NASA wants to get people to Mars, and the organization needs all the help it can get, which is why the agency enlists the help of the public through design contests. This week, John Holler, a Batesburg-Leesville-based blacksmith with a private forge, won $5,000 for devising a new testing protocol for spacesuit materials.

The idea was to develop a way to assure astronauts their Mars suits would make the trip in one piece. In order to do that, Holler created a machine that supplies intense abrasion while simultaneously evaluating tensile performance. Although he’s a self-described builder and problem-solver, Holler went in not knowing much about aeronautics or space or textiles for that matter. He just likes solving problems. Click here. (3/10)

Lockheed Martin, ORBCOMM to Explore Better Connected Machines (Source: LM)
Lockheed Martin will expand its reach in the Internet of Things through a memorandum of understanding with ORBCOMM. As the world becomes increasingly connected and automated, Lockheed Martin plans to leverage ORBCOMM's Machine-to-Machine (M2M) portfolio and expertise to explore opportunities for customers and across the corporation.

Space-enabled solutions in particular provide satellite connectivity and services for IoT applications that require wide-area coverage and integration with multiple tiers of information technology. Examples include improved asset visibility and tracking for global supply chains or during natural disaster response. (3/10)

Pentagon Lacking Key Data On Satellite Launches, GAO Says (Source: Law 360)
The U.S. Department of Defense lacks crucial data about its efforts to date to introduce competition for satellite launch contracts, suggesting the Pentagon is moving forward with its launch contracting overhaul without a complete understanding of the new strategy’s impact, according to the Government Accountability Office.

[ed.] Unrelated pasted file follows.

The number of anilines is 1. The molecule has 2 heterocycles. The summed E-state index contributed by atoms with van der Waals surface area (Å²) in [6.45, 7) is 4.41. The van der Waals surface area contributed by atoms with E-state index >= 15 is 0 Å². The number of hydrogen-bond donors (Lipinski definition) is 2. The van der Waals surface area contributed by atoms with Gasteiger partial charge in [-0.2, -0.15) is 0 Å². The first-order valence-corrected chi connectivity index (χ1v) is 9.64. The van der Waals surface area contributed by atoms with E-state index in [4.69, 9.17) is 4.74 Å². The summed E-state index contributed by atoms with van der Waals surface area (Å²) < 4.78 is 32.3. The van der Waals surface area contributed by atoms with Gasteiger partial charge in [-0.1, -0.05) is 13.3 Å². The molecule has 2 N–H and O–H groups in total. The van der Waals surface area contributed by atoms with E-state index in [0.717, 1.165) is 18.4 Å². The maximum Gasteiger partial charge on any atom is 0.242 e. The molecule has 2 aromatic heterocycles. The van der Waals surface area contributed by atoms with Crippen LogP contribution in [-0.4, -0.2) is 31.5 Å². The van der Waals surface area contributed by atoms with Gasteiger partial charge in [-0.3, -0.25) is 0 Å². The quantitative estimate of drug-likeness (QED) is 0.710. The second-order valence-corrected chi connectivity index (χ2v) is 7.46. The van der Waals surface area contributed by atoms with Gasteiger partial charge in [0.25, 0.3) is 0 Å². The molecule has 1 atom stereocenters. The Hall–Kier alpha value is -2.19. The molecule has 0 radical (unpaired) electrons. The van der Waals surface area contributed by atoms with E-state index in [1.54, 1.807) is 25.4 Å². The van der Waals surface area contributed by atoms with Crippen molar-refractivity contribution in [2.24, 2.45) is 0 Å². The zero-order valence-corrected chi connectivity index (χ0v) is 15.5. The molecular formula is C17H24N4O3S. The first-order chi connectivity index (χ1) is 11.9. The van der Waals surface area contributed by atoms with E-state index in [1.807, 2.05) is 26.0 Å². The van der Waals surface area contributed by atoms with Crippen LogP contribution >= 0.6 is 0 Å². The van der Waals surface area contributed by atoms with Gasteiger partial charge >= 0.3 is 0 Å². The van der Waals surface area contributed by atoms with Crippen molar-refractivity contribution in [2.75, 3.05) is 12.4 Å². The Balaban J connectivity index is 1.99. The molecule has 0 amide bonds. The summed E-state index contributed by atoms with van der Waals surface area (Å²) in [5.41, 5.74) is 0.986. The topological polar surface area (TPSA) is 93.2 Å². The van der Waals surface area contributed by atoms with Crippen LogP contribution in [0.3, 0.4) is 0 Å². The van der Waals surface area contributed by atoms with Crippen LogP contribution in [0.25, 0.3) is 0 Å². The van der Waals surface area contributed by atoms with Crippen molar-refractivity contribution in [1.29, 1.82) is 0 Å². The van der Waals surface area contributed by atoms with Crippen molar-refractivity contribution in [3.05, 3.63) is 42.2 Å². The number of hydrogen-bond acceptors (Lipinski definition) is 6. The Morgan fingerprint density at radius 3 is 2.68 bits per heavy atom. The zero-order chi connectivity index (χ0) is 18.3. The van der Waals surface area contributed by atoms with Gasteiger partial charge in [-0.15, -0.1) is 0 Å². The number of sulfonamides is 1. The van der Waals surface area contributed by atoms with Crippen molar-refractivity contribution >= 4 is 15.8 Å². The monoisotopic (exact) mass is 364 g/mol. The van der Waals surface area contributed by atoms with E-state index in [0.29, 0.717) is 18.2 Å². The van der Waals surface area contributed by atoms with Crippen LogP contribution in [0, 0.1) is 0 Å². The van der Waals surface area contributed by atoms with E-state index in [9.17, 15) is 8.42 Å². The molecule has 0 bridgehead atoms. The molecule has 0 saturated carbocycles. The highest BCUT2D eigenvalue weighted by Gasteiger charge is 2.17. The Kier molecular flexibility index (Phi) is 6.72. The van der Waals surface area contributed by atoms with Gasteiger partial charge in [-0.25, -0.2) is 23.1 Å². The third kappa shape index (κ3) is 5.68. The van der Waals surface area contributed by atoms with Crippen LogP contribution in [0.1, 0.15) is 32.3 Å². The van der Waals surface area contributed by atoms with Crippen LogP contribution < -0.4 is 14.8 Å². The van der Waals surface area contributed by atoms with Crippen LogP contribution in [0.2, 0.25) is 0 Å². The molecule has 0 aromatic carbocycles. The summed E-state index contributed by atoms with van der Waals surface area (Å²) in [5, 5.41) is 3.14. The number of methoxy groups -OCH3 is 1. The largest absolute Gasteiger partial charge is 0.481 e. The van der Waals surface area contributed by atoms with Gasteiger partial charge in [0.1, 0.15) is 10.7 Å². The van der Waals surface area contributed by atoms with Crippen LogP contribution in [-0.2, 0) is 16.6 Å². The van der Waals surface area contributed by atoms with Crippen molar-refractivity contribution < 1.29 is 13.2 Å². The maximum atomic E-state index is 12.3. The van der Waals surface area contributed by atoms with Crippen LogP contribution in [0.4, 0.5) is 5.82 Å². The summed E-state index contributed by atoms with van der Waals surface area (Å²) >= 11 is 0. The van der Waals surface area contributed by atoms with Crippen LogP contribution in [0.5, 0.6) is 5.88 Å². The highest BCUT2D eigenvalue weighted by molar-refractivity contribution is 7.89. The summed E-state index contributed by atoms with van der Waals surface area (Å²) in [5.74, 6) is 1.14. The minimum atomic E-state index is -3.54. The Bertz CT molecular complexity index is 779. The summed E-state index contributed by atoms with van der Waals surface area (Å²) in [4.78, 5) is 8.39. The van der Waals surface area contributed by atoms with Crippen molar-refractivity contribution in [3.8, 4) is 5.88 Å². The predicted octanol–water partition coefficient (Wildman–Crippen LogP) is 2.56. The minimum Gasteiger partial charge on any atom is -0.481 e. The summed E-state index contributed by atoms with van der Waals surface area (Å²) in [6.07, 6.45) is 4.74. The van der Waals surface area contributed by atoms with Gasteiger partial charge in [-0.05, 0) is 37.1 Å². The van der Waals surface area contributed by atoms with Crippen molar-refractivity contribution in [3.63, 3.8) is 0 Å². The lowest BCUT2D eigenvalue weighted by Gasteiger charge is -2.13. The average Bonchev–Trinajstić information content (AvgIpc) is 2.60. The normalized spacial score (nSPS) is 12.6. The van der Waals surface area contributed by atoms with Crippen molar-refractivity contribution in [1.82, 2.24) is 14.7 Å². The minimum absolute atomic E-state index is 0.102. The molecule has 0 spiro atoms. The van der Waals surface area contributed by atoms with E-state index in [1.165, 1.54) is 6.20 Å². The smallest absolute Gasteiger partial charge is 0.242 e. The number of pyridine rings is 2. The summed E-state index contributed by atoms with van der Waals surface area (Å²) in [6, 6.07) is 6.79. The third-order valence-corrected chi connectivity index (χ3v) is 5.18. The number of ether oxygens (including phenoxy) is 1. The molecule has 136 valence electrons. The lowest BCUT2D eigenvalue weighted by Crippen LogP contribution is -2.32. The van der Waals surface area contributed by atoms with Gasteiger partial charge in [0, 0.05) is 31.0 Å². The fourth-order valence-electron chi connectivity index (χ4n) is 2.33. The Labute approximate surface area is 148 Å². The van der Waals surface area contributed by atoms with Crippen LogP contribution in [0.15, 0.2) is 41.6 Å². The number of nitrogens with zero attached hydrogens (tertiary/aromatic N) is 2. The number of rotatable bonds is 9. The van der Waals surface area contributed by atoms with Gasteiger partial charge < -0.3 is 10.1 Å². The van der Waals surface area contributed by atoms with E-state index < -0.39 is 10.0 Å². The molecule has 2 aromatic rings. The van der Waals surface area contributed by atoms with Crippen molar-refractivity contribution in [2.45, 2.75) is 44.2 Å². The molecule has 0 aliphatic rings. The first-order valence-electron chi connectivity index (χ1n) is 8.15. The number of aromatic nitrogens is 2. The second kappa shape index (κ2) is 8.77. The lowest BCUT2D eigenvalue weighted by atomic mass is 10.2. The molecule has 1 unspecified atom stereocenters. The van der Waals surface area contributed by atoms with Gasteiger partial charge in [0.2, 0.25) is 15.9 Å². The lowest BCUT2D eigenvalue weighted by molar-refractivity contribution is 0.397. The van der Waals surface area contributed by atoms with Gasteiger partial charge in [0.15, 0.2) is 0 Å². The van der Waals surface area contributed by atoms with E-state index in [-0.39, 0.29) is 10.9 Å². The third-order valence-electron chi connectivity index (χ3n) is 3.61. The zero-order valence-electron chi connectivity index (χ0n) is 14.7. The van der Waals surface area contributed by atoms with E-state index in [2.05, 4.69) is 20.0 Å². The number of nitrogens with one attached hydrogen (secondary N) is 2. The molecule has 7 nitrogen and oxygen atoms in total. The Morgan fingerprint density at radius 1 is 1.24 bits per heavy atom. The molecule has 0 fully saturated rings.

In addition to the apparent gaps in data collection, the DOD’s efforts to improve the efficiency of its acquisitions processes are also being hampered by a fragmented leadership structure for contracting, said GAO's Cristina T. Chaplain. (3/10)

Air Force, NASA Team to Prepare for America’s Return to Human Spaceflight (Source: USAF)
Air Force pararescue teams and astronauts practiced aspects of safe rescue operations recently when they completed rehearsals at NASA's Neutral Buoyancy Lab in Houston, Texas, and at Langley Research Center, Virginia.

Days after their January 14 Exercise Tern Migration at Patrick Air Force Base, Fla., the 45th Operations Group Detachment 3, NASA's Commercial Crew Program and Air Force pararescuemen, Combat Rescue Officers and survival, evasion, resistance and escape specialists from the 920th Rescue Wing participated in similar exercises at NASA facilities. (3/10)

Virgin Galactic and Blue Origin Highlight Small Steps Toward Giant Space Leaps (Source: Geek Wire)
In the past few weeks, Richard Branson’s Virgin Galactic space venture and Jeff Bezos’ Blue Origin space venture have both had a lot to talk about. Today, both companies delved more deeply into the nitty-gritty of getting rockets ready for flight.

Three weeks after Virgin Galactic unveiled its second SpaceShipTwo rocket plane, known as VSS Unity, the company said it was putting the craft through integrated vehicle ground testing at the Mojave Air and Space Port in California. These tests involves operating the plane’s systems under ground conditions that mimic space conditions as much as possible. Click here. (3/10)